A pulled muscle kept Justify at WinStar until late summer. He left WinStar for Keeneland in late September 2017. Trainer Rodolphe Brisset got him ready to compete and focus the way a race horse has to do it, but only over three-eighths of a mile. From there he moved to Baffert’s barn. Walden picked Baffert (and his four Derby wins) over Pletcher (who trains the majority of WinStar’s runners) or Mott (whose specialty is older horses).
“I get asked that a lot,” Walden said. “It’s hard for me to really say what (it was). It’s intuition. I don’t feel like I can make a wrong choice. It’s like having coach (John) Calipari and (Duke coach) Mike Krzyzewski. That’s who we’ve got on the team … it’s not magic. It’s just putting horses in a good trainer’s hands and seeing what happens.”
Can the trainers watch the top WinStar draft picks train at the farm— typically 20 candidates from the Keeneland sale — and make a request?
“No,” Walden said. “They are appreciative of what we send them and they trust us to send them (good horses). Sometimes it works out.”
But even when it works out, it does not always work out how it is envisioned in the playbook.
Justify went to Baffert in early November, about the time of the Breeders’ Cup. Baffert is based at Santa Anita in suburban Los Angeles but his 2-year-olds begin work at Los Alamitos in Orange County, California. Los Alamitos is 33 miles from Baffert’s primary operation, but Walden wonders if Baffert made the drive to watch Justify until early January, after the colt finished his 2-year-old year without a race. No Kentucky Derby winner had been unraced at 2 since Apollo in 1882.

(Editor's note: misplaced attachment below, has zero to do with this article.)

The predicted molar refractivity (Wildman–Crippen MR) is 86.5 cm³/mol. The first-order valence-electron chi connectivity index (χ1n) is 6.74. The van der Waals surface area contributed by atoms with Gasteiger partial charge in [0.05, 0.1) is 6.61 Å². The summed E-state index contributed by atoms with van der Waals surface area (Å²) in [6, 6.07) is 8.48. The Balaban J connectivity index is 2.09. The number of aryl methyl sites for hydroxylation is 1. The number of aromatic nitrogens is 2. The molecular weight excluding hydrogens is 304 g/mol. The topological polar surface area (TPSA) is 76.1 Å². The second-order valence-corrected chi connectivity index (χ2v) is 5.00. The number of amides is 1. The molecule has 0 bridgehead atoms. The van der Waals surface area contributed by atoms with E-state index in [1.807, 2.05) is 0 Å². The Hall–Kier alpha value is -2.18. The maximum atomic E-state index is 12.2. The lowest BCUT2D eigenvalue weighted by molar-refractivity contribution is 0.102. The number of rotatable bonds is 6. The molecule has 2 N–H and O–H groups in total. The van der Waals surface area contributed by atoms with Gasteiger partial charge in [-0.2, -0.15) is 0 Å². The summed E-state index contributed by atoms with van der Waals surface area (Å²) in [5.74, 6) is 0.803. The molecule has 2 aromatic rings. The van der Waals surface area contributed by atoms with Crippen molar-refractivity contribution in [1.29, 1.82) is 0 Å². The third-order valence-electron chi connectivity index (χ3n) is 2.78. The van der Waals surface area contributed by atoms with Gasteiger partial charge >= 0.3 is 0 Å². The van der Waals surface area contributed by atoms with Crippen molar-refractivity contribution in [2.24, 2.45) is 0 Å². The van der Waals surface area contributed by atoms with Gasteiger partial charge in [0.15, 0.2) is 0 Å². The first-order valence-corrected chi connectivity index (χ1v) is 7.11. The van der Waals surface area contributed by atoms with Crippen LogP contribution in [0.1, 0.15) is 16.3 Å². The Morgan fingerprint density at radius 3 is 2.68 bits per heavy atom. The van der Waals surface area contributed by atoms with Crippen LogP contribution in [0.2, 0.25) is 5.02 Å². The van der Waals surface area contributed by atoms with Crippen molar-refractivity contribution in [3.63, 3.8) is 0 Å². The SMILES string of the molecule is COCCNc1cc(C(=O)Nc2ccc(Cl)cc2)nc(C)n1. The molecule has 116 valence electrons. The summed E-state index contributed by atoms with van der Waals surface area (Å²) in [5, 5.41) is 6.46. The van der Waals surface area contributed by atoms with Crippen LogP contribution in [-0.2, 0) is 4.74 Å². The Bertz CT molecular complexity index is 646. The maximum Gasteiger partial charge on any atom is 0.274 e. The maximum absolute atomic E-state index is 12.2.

Later that month Walden stopped in California to talk to Baffert as Walden made his way to Australia. He told him it was time to take a serious look at Justify. Baffert promised that he would.
A week later, Baffert finally called back.
"He calls me and says, 'Man, this horse is really awesome,'" Walden said.
"I said, 'I’ve been telling you that you need to get him over there.' It’s just a product of how (Baffert) works through it. Then he started really zeroing in on getting him ready."
A maiden win by Justify at Santa Anita in February ignited the hype. An allowance win in March got more people talking. But it was a stirring victory in the Grade I Santa Anita Derby in April where Justify made himself the favorite for the first Saturday in May. He won that prestigious prep race by leading from nearly gate to wire. He defeated Bolt D’Oro, a colt many had been touting as the Kentucky Derby favorite.
“The Santa Anita Derby was a really big race for us because at the stallion farm we want horses to win Grade I races,” Walden said. “That was his first Grade I. It just kind of takes the pressure off.”
The pressure has returned. With the great ones, it always does. Justify guaranteed that. He did it with his powerful winning performances in the Kentucky Derby and the Preakness at Pimlico in Baltimore May. 19.
“To me, he's imposing,” Budge said. “I think imposing. When you watched him gallop, his stride is just unbelievable. You've probably seen some pictures of him from Derby and Preakness. He just covers a lot of ground. He does everything so effortlessly.”
Justify will travel to New York City this week, primed for magazine covers, champagne and membership with Secretariat, American Pharoah and 10 other horses in one of the most exclusive clubs in sports, racing’s Triple Crown winners.
All Justify has to do is climb to the top of one final hill.